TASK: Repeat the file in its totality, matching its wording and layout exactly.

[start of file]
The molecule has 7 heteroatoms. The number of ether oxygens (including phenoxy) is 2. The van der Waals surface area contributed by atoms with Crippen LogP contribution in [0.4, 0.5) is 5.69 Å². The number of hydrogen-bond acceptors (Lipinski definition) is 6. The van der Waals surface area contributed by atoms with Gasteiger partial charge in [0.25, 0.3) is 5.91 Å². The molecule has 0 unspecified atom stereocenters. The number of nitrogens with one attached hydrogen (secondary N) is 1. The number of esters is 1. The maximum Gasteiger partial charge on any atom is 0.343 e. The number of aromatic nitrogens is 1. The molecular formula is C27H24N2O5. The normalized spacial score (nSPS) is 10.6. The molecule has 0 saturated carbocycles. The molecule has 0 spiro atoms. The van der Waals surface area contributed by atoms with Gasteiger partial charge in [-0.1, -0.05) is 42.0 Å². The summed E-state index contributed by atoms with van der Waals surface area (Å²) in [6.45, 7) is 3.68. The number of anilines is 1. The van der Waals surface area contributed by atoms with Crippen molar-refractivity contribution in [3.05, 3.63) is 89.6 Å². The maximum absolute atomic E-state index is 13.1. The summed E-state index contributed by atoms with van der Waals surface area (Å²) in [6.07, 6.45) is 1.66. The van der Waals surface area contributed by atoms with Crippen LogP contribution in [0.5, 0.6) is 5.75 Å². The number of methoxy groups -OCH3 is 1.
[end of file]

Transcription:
The molecule has 7 heteroatoms. The number of ether oxygens (including phenoxy) is 2. The van der Waals surface area contributed by atoms with Crippen LogP contribution in [0.4, 0.5) is 5.69 Å². The number of hydrogen-bond acceptors (Lipinski definition) is 6. The van der Waals surface area contributed by atoms with Gasteiger partial charge in [0.25, 0.3) is 5.91 Å². The molecule has 0 unspecified atom stereocenters. The number of nitrogens with one attached hydrogen (secondary N) is 1. The number of esters is 1. The maximum Gasteiger partial charge on any atom is 0.343 e. The number of aromatic nitrogens is 1. The molecular formula is C27H24N2O5. The normalized spacial score (nSPS) is 10.6. The molecule has 0 saturated carbocycles. The molecule has 0 spiro atoms. The van der Waals surface area contributed by atoms with Gasteiger partial charge in [-0.1, -0.05) is 42.0 Å². The summed E-state index contributed by atoms with van der Waals surface area (Å²) in [6.45, 7) is 3.68. The number of anilines is 1. The van der Waals surface area contributed by atoms with Crippen molar-refractivity contribution in [3.05, 3.63) is 89.6 Å². The maximum absolute atomic E-state index is 13.1. The summed E-state index contributed by atoms with van der Waals surface area (Å²) in [6.07, 6.45) is 1.66. The van der Waals surface area contributed by atoms with Crippen LogP contribution in [0.5, 0.6) is 5.75 Å². The number of methoxy groups -OCH3 is 1.